The Magazine

Birth of the Right

The 1964 Goldwater campaign and its consequences

Apr 16, 2001, Vol. 6, No. 30 • By ALVIN S. FELZENBERG
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One revelation is how hard Johnson worked to woo big business into his camp, promising favorable rulings, appointments, and access in exchange for cash and votes. Others are the methods he and his minions used to undermine an opponent, who posed as slight a threat to Johnson's victory as McGovern later would to Nixon's. These include bugging telephones and using the FBI and CIA for campaign purposes. The professionally "thoughtful" Bill Moyers, now of PBS, proves to have been "the most ambitious and surely the most ruthless" in Johnson's camp. Perlstein credits Moyers for introducing into presidential campaigns the "full-time espionage, sabotage, mudslinging unit." Just as telling are the accounts of administration plans to escalate hostilities in Vietnam, even while they were decrying Goldwater as "trigger happy."


Readers familiar with how the press covered up the peccadilloes of the "charismatic" Kennedy, will learn how willing they were to do the same for the uncouth Johnson -- at least until he was safely back in the White House. Networks granted the president free time for "non-political" speeches, while reporters ignored his gaffes, drunkenness, and cavalier attention to nuclear codes in his care.


Certainly Goldwater's views accounted for some of this treatment. The rest resulted from the fatal sin he had committed: winning his party's nomination beneath the radar screen of the media. The process took five years and is a tale worth telling.


Perlstein's account would be more compelling were it not so marred by errors of fact that distract informed readers from his well-written narrative. He misidentifies New York attorney Robert Morganthau, has the Democrats take control of the Senate three years after they actually did, and has particular trouble sorting out Roman Catholic cardinals. (It was Cardinal Cushing, not Spellman, who put out a fire on Kennedy's inauguration stand; the Soviet antagonist Cardinal Mindszenty was Hungarian, not Czech.)


Perlstein traces the birth of the modern conservative movement to the fusing of disparate elements in the late 1950s that harbored grievances against the liberal status quo. Among them were southerners of various stripes, young activists galvanized by crusading intellectuals, and industrialists angered over federal regulations, high taxes, and militant unionism. The dean of Notre Dame's law school, Clarence Manion, forged a sizable network out of well-heeled and well-connected isolationists, anti-Communists, and anti-New Dealers. Frustrated over the hold eastern Republicans exerted over presidential nominations, he envisioned a new and viable Conservative party.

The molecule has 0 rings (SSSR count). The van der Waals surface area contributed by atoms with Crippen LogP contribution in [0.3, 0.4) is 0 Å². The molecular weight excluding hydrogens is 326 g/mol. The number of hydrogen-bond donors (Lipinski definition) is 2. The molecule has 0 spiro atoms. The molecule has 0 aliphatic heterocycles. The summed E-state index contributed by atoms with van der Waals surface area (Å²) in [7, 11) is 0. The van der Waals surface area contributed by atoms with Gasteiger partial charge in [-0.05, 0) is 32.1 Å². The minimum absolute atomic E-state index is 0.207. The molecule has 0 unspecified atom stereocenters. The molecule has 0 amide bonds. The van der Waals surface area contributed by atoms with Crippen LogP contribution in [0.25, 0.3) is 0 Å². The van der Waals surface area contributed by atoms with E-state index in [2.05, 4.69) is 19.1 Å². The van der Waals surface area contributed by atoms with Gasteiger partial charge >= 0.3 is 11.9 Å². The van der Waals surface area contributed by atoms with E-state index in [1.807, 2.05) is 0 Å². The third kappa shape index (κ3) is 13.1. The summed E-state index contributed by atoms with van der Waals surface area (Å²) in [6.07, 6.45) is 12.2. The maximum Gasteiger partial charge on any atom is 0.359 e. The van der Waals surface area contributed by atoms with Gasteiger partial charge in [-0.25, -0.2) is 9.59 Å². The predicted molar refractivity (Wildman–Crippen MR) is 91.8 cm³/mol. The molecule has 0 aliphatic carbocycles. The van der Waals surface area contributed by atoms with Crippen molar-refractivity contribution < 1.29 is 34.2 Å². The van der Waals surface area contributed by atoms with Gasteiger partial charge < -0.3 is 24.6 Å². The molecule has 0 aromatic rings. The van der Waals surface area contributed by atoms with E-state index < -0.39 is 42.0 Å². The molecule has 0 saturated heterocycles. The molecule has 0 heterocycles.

Goldwater, however, initially refused to run. He changed his mind in large part because of the dedication and commitment a special group was investing in him. Those were the young admirers of National Review founder William F. Buckley Jr., who showed that conservatism could be both energetic and fun. They honed their political skills in the Young Americans for Freedom (founded in 1960), and, like the antiwar Democrats who came after them, they reasoned they could best advance their agendas through a presidential campaign. The combative and feisty Goldwater was their man.


It fell to political strategist F. Clifton White to weave together this ideology and activism. In an era when parties selected most of their delegates through conventions and caucuses, White and his disciplined troops clinched the nomination for Goldwater while he was polling only 14 percent among Republicans. Perlstein seems to think White did this by stealth, but concedes that "moderates" had determined nominees in a similar manner.


Once in command, Goldwater immediately distanced himself from White and others who had secured him the nomination, closeting himself with cronies from Arizona. Ambling across the country, Goldwater seemed to relish speaking his mind and telling off friendly as well as hostile audiences. Rarely did he tailor his message to his locale. Rather than develop a message, he voiced ideas -- tax cuts, block grants, a volunteer army -- once or twice, then let them drop.


There was one person, however, who seemed to grasp the ways in which Goldwater was missing opportunities, and that was Ronald Reagan. Reagan's stump speech on Goldwater's behalf, "Time for Choosing," proved the brightest spot in a dreary campaign as well as its principal fund-raiser (though Goldwater's palace guard tried to scrub it). Reagan's presence in the campaign has lured Perlstein to conclude that Reagan as president merely picked up where Goldwater left off -- though Reagan himself wrote in the Saturday Evening Post in 1965 that conservatives needed to change not only their messenger, but also their message.